Wednesday, August 29, 2012


The Marquise de Pompadour applies rouge with a brush, Francois Boucher (French), 1758.
Beginning in the 17th century and continuing throughout the 18th century, both men and women in England and France wore obvious cosmetics.  Gender differences were less important than class differences – cosmetics marked one as aristocratic and à la mode, and were adopted as well by those who were trying to rise in social status or become fashionable.  Makeup was not intended to look natural – in fact, it was called “paint” — but instead, “…to represent one’s aristocratic identity as declaratively as possible through cosmetic artifice” (Hyde).  Women and men showed their respectability and class through white skin, and heavy makeup was considered more respectable than naturally light skin.
Cosmetics also had practical aims – their use created what was considered an attractive face, and they could hide the effects of age, blemishes, disease, or sun.

Dauphine Marie-Josephe de Saxe wears heavy French court makeup, Liotard (France), 1751.
In France, nearly all aristocratic women wore cosmetics (Louis XV’s dowdy queen Marie Leszcynska was one of the few who did not).  In fact, the painting of the face was a key part of the public toilette, the informal ceremony where an aristocratic woman dressed her face and hair before an elect audience.  French aristocratic women wore thick layers of white paint, large streaks of rouge, and beauty patches (mouches).
However, cosmetics were not limited to the upper echelons.  Any bourgeois with aims of being à la mode would also have worn cosmetics (although perhaps not as heavily).  Cosmetics declined in price and rose in availability over the century, and were even more frequently made at home by the less well to do.  The middle classes tended to prefer tones of pink instead of red, and applied rouge in circular patterns rather than streaks.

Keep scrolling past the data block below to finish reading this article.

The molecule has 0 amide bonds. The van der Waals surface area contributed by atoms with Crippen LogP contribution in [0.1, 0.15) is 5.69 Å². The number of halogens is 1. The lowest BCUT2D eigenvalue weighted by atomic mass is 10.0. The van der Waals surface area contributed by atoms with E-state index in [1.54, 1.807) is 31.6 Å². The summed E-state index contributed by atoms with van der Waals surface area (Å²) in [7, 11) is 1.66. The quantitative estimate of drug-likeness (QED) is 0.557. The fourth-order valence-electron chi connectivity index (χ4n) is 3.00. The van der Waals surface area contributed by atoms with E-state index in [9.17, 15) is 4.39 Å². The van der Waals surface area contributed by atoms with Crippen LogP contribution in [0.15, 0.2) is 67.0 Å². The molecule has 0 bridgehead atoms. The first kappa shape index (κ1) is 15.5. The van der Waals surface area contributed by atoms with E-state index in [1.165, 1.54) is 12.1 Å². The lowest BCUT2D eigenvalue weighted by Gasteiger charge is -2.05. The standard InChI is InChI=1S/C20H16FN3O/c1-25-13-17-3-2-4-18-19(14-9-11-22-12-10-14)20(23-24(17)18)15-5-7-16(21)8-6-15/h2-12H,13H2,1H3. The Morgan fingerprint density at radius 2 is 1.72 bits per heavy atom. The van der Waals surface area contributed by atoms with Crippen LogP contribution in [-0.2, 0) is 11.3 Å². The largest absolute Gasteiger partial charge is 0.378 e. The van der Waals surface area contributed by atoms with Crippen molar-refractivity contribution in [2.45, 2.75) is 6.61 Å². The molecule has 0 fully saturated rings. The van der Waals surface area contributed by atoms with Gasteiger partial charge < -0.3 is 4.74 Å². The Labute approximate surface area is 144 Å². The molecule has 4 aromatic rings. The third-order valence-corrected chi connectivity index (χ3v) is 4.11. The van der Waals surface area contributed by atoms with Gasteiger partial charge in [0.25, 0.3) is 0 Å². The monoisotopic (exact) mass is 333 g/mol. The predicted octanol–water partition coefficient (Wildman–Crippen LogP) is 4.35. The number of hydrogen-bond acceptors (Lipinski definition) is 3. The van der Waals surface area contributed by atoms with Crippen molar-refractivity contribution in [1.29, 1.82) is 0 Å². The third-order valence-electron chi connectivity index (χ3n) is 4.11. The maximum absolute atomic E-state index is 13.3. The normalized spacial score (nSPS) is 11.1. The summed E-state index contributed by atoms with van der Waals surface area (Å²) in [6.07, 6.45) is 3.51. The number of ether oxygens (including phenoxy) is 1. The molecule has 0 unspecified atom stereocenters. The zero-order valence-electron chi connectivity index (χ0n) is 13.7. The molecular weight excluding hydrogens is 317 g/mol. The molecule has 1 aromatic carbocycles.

In the 1760s, cosmetics were growing in such popularity that coiffeuses (vanity table sets) began to be heavily advertised, and dressing rooms were built facing north for the best light.  By 1781, Frenchwomen used about two million pots of rouge a year.

The Duchess of Argyll wears very naturalistic cosmetics - light rouge, possibly white face makeup - in this portrait by Allan Ramsay, 1760.
A review of portraiture shows that Englishwomen were less likely to wear obviouscosmetics than Frenchwomen in the 1750s-60s (in other words, they were wearing cosmetics but with a more natural look) – but by the 1770s-80s, Englishwomen and Frenchwomen wore nearly identical amounts of cosmetics.  In the 1780s, heavy use of cosmetics declined with the growing trend of a more “natural” look.
The key aspects of the 18th century cosmetic look were a complexion somewhere between white and pale, red cheeks in a large circular shape (particularly for French court wear) or upside down triangle, and red lips.  There were two main cosmetics worn by most women and men:  blanc and rouge.